Thinking That Retiring Means You Stop Investing
Since retirement can last for as long as 30 years, your accumulated retirement savings still have time to grow, even after you retire.
When it comes to investing, a common theory has been used to guide people’s thinking as to what a reasonable asset allocation should look like at various stages in their life. It is a very simple concept to understand and remember. Basically, you take 100 minus your age, and that’s how much you should have in equities, with the balance in less risky investments. Using this simple formula, you would have a larger portion of your savings invested in equities in your younger years and a smaller portion in your later years. For instance, at age 35 you would have 65% of your money invested in equities. At age 70, a reasonable allocation would be 30% to equities. In other words, more of your money is allocated to asset preservation rather than asset growth.
We have learned that equities provide the best protection against inflation and that, over a long period of time, a portfolio with a higher allocation to well-diversified equity investments will outperform a portfolio with more conservative investments. We also know that retirement can last 25 to 30 years and our savings need to continue to grow by more than inflation and taxes — so then why is there so much reluctance to include equities in a retirement portfolio? It comes down to one thing — the amount of volatility a portfolio can withstand during retirement and, more specifically, volatility when there will be regular withdrawals being made from the portfolio.
How volatility can wreck your retirement portfolio
To show the impact that volatility of returns can have on a retirement portfolio with annual withdrawals, we compare two sample portfolios. The two separate portfolios each begin with $200,000 in them, invested entirely in equity investments. Annual withdrawals of $10,000 are made each year. Portfolio A earns a steady 3% each year (after tax and inflation); portfolio B earns negative 12% for the first two years, then positive 15% for the next two years, and this pattern is repeated throughout the retirement years, so there is an average rate of return of 3% (after tax and inflation).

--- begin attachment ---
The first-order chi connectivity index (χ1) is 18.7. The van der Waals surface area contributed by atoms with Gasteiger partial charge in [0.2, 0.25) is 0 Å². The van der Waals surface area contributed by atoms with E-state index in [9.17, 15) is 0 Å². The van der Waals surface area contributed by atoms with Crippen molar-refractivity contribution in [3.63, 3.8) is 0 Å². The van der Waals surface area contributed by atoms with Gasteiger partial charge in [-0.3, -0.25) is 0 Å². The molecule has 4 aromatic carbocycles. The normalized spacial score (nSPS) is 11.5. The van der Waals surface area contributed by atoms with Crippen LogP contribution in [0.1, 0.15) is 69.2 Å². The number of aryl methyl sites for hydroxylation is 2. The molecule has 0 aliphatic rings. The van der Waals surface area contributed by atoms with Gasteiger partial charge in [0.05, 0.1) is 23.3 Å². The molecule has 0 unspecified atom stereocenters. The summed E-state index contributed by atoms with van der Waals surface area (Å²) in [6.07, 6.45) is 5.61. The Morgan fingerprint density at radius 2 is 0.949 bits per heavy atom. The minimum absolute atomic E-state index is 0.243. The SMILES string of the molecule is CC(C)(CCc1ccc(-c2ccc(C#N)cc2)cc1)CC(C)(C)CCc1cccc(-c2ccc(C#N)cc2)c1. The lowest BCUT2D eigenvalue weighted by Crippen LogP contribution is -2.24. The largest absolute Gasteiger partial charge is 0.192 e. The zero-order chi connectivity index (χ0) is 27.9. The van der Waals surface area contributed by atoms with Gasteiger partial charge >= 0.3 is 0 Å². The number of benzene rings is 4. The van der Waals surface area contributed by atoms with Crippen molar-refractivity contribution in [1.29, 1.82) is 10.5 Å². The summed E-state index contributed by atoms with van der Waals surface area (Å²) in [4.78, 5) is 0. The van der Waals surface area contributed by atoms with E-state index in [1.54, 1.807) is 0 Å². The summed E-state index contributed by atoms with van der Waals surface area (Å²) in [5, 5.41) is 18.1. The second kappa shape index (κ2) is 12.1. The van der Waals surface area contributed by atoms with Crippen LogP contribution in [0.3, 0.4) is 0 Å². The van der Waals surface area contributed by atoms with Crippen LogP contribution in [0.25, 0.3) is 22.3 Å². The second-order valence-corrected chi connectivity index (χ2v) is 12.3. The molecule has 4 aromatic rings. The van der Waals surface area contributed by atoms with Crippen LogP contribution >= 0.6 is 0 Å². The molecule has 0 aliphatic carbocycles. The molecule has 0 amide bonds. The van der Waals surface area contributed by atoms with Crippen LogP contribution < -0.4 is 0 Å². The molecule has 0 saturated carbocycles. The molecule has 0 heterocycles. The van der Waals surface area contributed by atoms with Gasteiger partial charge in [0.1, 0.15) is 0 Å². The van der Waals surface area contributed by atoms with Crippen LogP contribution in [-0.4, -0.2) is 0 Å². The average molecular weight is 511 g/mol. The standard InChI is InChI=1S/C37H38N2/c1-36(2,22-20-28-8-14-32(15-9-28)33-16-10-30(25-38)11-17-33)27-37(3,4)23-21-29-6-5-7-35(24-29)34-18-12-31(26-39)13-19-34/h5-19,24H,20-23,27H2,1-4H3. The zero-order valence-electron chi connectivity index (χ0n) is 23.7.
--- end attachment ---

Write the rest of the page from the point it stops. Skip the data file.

Results: After 19 years, Portfolio B runs out of money and does not have enough to make the full $10,000 withdrawal. Portfolio A still has $99,533 after the $10,000 withdrawal is made in the 19th year.
The reason Portfolio B runs out of money sooner is that the negative returns occur at the beginning of the retirement period. After just two years of withdrawals during two years of negative returns, the portfolio is worth only $136,080. If the sequence of returns for portfolio B had been the opposite, i.e., positive 15% for two years and then negative 12% for two years, with this pattern repeated, the portfolio would have $39,322 in it at the end of 20 years. So to minimize the risk that volatility adds to your portfolio during retirement, many advocate holding a low-risk portfolio. This was an extreme example of how volatility affects a portfolio because it assumes the entire portfolio is invested in equity investments.
Another common approach would be to divide the portfolio into individual portions of money based on when you need it. For instance, if you need $10,000 per year, then you would need to set aside $50,000 for the next five years. This money would be invested in short- to medium term investments to minimize volatility, because they would need to be cashed in over the next five years. The rest of the money (i.e., $150,000) can be invested with more of a long-term approach, which would include a higher proportion of equity investments. This approach may require more frequent rebalancing to ensure that enough funds are moved from long-term investments to short-term investments over time, so that the annual withdrawal can be made when needed while providing some flexibility as to when rebalancing will occur. For instance, if the stock market is in decline, you can delay transferring those investments that have gone down in value and wait until there is a recovery.
Retirement is not a short period of time
When you consider you may only be saving for 25 to 30 years, and retirement can last 25 to 30 years, it’s common sense to expect to continue to earn income on your investments during retirement. Unless you are independently wealthy and focused solely on wealth preservation, you will need your savings to continue to grow after tax and inflation so that you can make the withdrawals you require for the rest of your life. In the example above, portfolio A still held $92,519 after making $10,000 annual withdrawals for 20 years. At this point, the entire original savings of $200,000 have been withdrawn, and the $92,519 remaining in the account represents growth in the portfolio. Without the growth, the money would have run out after 20 years.
During retirement years:
- Ensure that you have a minimum of five years’ worth of withdrawals invested in low-risk, easily accessible investments.
- Keep a long-term view for the balance of your retirement savings.
- Avoid or minimize withdrawals from a declining portfolio by delaying expenses that are not absolutely necessary.
Excerpted from 52 Ways to Wreck Your Retirement…and How to Rescue it . Copyright (c) 2011 by Tina Di Vito. Excerpted with permission of the publisher John Wiley & Sons Canada, Ltd.Report Typo/Error